EU hypocrisy exposed


THE European Union (EU) decision to lift trade embargos and maintain illegal sanctions on President Robert Mugabe, his wife Dr Grace Mugabe and the Zimbabwe Defence Industries has exposed the bloc’s hypocrisy on willingness to mend relations with Harare.
Last week the EU lifted Article 96 of the Cotonou Partnership Agreement which governed relations between the Western block and Africa, Caribbean and Pacific countries but maintained Article 9 which related to travel bans and assets freeze imposed on the First Family.
The travel bans and arms embargo are due for review next February.
However, in February this year the European Council unanimously agreed to completely remove the illegal sanctions imposed on Zimbabwe to which Britain accepted with reservations.
Why then the change of heart?
Is Britain holding the whole bloc at ransom?
The EU imposed illegal sanctions on Zimbabwe in 2002 at the instigation of the British government following the successful implementation of the land reform programme which saw more than 400 000 families owning farmland which was previously owned by 4 000 whites.
However, the sanctions proved to be a gun that back-fired as EU lost vast lucrative business opportunities in the country to the bloc’s competitors in the East.
Acknowledging the illegal sanctions were a bilateral dispute between Britain and its former colony, in 2010 EU member states such as Belgium, Germany, Spain, Italy and Greece called for the complete removal of the sanctions.
But Britain, a powerful member of the grouping, insisted they should stay.
Britain remains the only EU member state openly against the removal of the sanctions
Most EU member states had been long complaining that they are losing out on lucrative business opportunities to China, Russia, India and other Arab nations.
This is evidenced by the European Council Decision 2011/101/CFSP that saw many EU member states raise concern over Chinese investments in Zimbabwe and its impact on their economies.
They agreed to countervail the Chinese impact, but again Britain was reluctant.
The pressure doubled in the recent months when Britain’s close allies Denmark, Netherlands, France and Switzerland joined the bandwagon indicating intention to normalise ties.
The bloc was now divided on the Zimbabwe issue.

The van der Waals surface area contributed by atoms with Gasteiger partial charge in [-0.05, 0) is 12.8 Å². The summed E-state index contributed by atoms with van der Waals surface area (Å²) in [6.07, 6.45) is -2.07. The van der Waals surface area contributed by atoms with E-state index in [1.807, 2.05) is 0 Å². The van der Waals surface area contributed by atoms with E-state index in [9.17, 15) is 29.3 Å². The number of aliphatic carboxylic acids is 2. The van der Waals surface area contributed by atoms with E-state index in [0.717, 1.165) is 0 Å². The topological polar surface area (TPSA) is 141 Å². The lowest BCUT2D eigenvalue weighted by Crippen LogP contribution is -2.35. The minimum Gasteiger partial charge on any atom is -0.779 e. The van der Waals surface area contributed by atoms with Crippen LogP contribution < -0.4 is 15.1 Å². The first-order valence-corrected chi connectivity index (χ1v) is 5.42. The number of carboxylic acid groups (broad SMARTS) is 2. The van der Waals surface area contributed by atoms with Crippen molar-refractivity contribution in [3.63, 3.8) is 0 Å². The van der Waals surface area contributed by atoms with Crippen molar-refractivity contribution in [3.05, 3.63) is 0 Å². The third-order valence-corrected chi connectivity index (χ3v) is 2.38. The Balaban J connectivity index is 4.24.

Therefore to keep the bloc composed they had to reach a compromise.
To ensure EU member states do not lose out business and investment opportunities being taken by the Chinese, Russians and Indians, the bloc removed the trade aspect of the sanctions.
And to make sure Britain is able to keep its fantasy of treating Zimbabwe as a pariah state, they maintained the travel ban and asset freezes on President Mugabe and his wife.
However, Government has expressed reservations over the European Union (EU)’s stance of leaving the First Family on the sanctions.
Information, Media and Broadcasting Services Minister, Professor Jonathan Moyo and his deputy Supa Mandiwanzira took the EU to task over its partial removal of the illegal sanctions when EU ambassador to Zimbabwe, Phillippe Van Damme, paid a courtesy call on Prof Moyo at his offices this Tuesday.
Sources who attended the closed door meeting said Prof Moyo and Deputy Minister Mandiwanzira told Ambassador Van Damme that the country welcomed the re-engagement efforts of the EU, but was against the hypocrisy of the fishmonger grouping for keeping the First family on the sanctions list.
“They plainly told the ambassador that Government was concerned with the lifting of trade sanctions while leaving the President and the First Lady,” said the source.
“They asked the motive behind lifting trade sanctions and leaving the President and the First Family.”
The Minister said they could not congratulate the EU for ridiculing our President.
“The Minister said removing the sanctions on the President and the First Family can be an overnight thing the same way they imposed them overnight.”
The source added that Prof Moyo and Deputy Minister Mandiwanzira said there was need for the EU to acknowledge the harm the illegal sanctions had caused Zimbabwe.
Although the country has lost over US$42 billion in revenue over the past 14 years, Van Damme ironically dismissed claims that Zimbabwe had suffered under sanctions, adding that despite the measures, the country still enjoyed tariff and quota-free access to the EU markets under the Cotonou Agreement.
“We never had any trade sanctions vis-a-vis Zimbabwe, Zimbabwe always benefited from privileged access to European markets. I am stressing this because it is critically important to understand our relationship,” he said.
“The EU, which has remained a major donor to Zimbabwe, has channelled funds through non-governmental organisations and multi-lateral agencies, spending 1, 5 billion euro (US$2 billion) since 2002.”
However the two ministers said the US$2 billion the EU claim to have invested in Zimbabwe was not for developmental projects, but for regime change as most of it came through non-governmental organisations (NGOs).
The sanctions have cost Zimbabwe over US$42 billion in revenue over the past 14 years.
Political analysts opine lifting of the illegal sanctions must be unconditional and total.


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